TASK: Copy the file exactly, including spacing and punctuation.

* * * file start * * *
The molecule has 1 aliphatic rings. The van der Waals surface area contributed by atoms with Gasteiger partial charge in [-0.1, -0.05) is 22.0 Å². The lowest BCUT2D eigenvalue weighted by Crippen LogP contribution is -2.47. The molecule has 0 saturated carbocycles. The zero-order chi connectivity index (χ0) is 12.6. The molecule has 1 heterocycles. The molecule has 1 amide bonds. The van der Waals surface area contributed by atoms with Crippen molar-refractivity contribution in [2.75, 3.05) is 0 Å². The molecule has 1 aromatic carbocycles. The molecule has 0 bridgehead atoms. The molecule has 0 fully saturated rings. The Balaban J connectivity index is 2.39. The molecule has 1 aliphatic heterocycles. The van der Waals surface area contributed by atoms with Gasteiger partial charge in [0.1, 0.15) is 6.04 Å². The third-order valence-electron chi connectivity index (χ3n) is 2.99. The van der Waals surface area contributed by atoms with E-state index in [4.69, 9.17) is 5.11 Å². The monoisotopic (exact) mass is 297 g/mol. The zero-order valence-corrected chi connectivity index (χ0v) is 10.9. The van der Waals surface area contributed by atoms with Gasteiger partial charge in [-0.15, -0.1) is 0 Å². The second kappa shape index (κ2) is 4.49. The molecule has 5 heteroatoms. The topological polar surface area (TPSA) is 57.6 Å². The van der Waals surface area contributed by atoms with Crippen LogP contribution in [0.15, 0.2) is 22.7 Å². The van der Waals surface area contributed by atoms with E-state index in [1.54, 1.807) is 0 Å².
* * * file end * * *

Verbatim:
The molecule has 1 aliphatic rings. The van der Waals surface area contributed by atoms with Gasteiger partial charge in [-0.1, -0.05) is 22.0 Å². The lowest BCUT2D eigenvalue weighted by Crippen LogP contribution is -2.47. The molecule has 0 saturated carbocycles. The zero-order chi connectivity index (χ0) is 12.6. The molecule has 1 heterocycles. The molecule has 1 amide bonds. The van der Waals surface area contributed by atoms with Crippen molar-refractivity contribution in [2.75, 3.05) is 0 Å². The molecule has 1 aromatic carbocycles. The molecule has 0 bridgehead atoms. The molecule has 0 fully saturated rings. The Balaban J connectivity index is 2.39. The molecule has 1 aliphatic heterocycles. The van der Waals surface area contributed by atoms with Gasteiger partial charge in [0.1, 0.15) is 6.04 Å². The third-order valence-electron chi connectivity index (χ3n) is 2.99. The van der Waals surface area contributed by atoms with E-state index in [4.69, 9.17) is 5.11 Å². The monoisotopic (exact) mass is 297 g/mol. The zero-order valence-corrected chi connectivity index (χ0v) is 10.9. The van der Waals surface area contributed by atoms with Gasteiger partial charge in [-0.15, -0.1) is 0 Å². The second kappa shape index (κ2) is 4.49. The molecule has 5 heteroatoms. The topological polar surface area (TPSA) is 57.6 Å². The van der Waals surface area contributed by atoms with Crippen LogP contribution in [0.15, 0.2) is 22.7 Å². The van der Waals surface area contributed by atoms with E-state index in [1.54, 1.807) is 0 Å².